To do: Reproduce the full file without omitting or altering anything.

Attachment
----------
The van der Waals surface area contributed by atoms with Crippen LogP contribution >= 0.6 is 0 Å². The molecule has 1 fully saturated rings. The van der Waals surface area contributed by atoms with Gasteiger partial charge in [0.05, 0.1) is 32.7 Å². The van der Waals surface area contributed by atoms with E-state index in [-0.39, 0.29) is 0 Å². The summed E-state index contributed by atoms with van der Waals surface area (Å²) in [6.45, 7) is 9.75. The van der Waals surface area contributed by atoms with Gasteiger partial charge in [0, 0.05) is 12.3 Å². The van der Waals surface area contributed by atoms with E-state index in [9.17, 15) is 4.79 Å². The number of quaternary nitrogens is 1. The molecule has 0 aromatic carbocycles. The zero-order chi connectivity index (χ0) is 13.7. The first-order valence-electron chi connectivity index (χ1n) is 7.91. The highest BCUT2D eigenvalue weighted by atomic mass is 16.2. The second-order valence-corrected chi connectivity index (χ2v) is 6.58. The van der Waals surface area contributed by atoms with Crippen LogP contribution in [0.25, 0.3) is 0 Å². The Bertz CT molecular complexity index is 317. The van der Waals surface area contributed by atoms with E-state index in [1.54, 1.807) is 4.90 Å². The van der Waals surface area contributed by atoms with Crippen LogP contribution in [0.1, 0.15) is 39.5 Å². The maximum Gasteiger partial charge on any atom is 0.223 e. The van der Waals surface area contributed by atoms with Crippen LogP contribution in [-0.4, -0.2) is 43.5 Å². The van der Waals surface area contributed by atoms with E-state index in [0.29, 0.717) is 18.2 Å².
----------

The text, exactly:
The van der Waals surface area contributed by atoms with Crippen LogP contribution >= 0.6 is 0 Å². The molecule has 1 fully saturated rings. The van der Waals surface area contributed by atoms with Gasteiger partial charge in [0.05, 0.1) is 32.7 Å². The van der Waals surface area contributed by atoms with E-state index in [-0.39, 0.29) is 0 Å². The summed E-state index contributed by atoms with van der Waals surface area (Å²) in [6.45, 7) is 9.75. The van der Waals surface area contributed by atoms with Gasteiger partial charge in [0, 0.05) is 12.3 Å². The van der Waals surface area contributed by atoms with E-state index in [9.17, 15) is 4.79 Å². The number of quaternary nitrogens is 1. The molecule has 0 aromatic carbocycles. The zero-order chi connectivity index (χ0) is 13.7. The first-order valence-electron chi connectivity index (χ1n) is 7.91. The highest BCUT2D eigenvalue weighted by atomic mass is 16.2. The second-order valence-corrected chi connectivity index (χ2v) is 6.58. The van der Waals surface area contributed by atoms with Crippen LogP contribution in [0.25, 0.3) is 0 Å². The Bertz CT molecular complexity index is 317. The van der Waals surface area contributed by atoms with E-state index in [1.54, 1.807) is 4.90 Å². The van der Waals surface area contributed by atoms with Crippen LogP contribution in [0.1, 0.15) is 39.5 Å². The maximum Gasteiger partial charge on any atom is 0.223 e. The van der Waals surface area contributed by atoms with Crippen LogP contribution in [-0.4, -0.2) is 43.5 Å². The van der Waals surface area contributed by atoms with E-state index in [0.29, 0.717) is 18.2 Å².